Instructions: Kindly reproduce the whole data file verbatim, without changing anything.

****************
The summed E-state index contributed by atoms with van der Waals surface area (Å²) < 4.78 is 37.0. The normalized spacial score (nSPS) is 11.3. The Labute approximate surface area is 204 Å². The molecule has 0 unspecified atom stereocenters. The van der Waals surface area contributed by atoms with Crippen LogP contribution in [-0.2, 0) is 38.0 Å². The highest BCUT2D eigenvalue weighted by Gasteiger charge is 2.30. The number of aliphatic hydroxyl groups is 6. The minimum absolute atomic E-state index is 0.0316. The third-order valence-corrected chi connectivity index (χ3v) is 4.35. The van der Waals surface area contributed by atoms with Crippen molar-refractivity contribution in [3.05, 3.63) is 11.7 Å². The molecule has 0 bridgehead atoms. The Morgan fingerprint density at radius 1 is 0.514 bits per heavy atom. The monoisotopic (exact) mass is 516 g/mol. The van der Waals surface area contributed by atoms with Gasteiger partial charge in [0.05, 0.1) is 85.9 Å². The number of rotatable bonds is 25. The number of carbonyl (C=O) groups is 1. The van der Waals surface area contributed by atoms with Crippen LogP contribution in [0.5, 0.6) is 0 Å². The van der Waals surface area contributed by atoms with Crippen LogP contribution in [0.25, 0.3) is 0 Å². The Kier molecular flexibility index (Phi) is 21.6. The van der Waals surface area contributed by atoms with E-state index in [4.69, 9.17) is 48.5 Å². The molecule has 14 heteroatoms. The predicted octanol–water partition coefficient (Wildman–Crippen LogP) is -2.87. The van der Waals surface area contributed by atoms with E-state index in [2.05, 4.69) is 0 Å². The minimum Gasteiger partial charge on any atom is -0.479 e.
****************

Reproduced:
The summed E-state index contributed by atoms with van der Waals surface area (Å²) < 4.78 is 37.0. The normalized spacial score (nSPS) is 11.3. The Labute approximate surface area is 204 Å². The molecule has 0 unspecified atom stereocenters. The van der Waals surface area contributed by atoms with Crippen LogP contribution in [-0.2, 0) is 38.0 Å². The highest BCUT2D eigenvalue weighted by Gasteiger charge is 2.30. The number of aliphatic hydroxyl groups is 6. The minimum absolute atomic E-state index is 0.0316. The third-order valence-corrected chi connectivity index (χ3v) is 4.35. The van der Waals surface area contributed by atoms with Crippen molar-refractivity contribution in [3.05, 3.63) is 11.7 Å². The molecule has 0 bridgehead atoms. The Morgan fingerprint density at radius 1 is 0.514 bits per heavy atom. The monoisotopic (exact) mass is 516 g/mol. The van der Waals surface area contributed by atoms with Gasteiger partial charge in [0.05, 0.1) is 85.9 Å². The number of rotatable bonds is 25. The number of carbonyl (C=O) groups is 1. The van der Waals surface area contributed by atoms with Crippen LogP contribution in [0.5, 0.6) is 0 Å². The van der Waals surface area contributed by atoms with Crippen LogP contribution in [0.25, 0.3) is 0 Å². The Kier molecular flexibility index (Phi) is 21.6. The van der Waals surface area contributed by atoms with E-state index in [4.69, 9.17) is 48.5 Å². The molecule has 14 heteroatoms. The predicted octanol–water partition coefficient (Wildman–Crippen LogP) is -2.87. The van der Waals surface area contributed by atoms with E-state index in [2.05, 4.69) is 0 Å². The minimum Gasteiger partial charge on any atom is -0.479 e.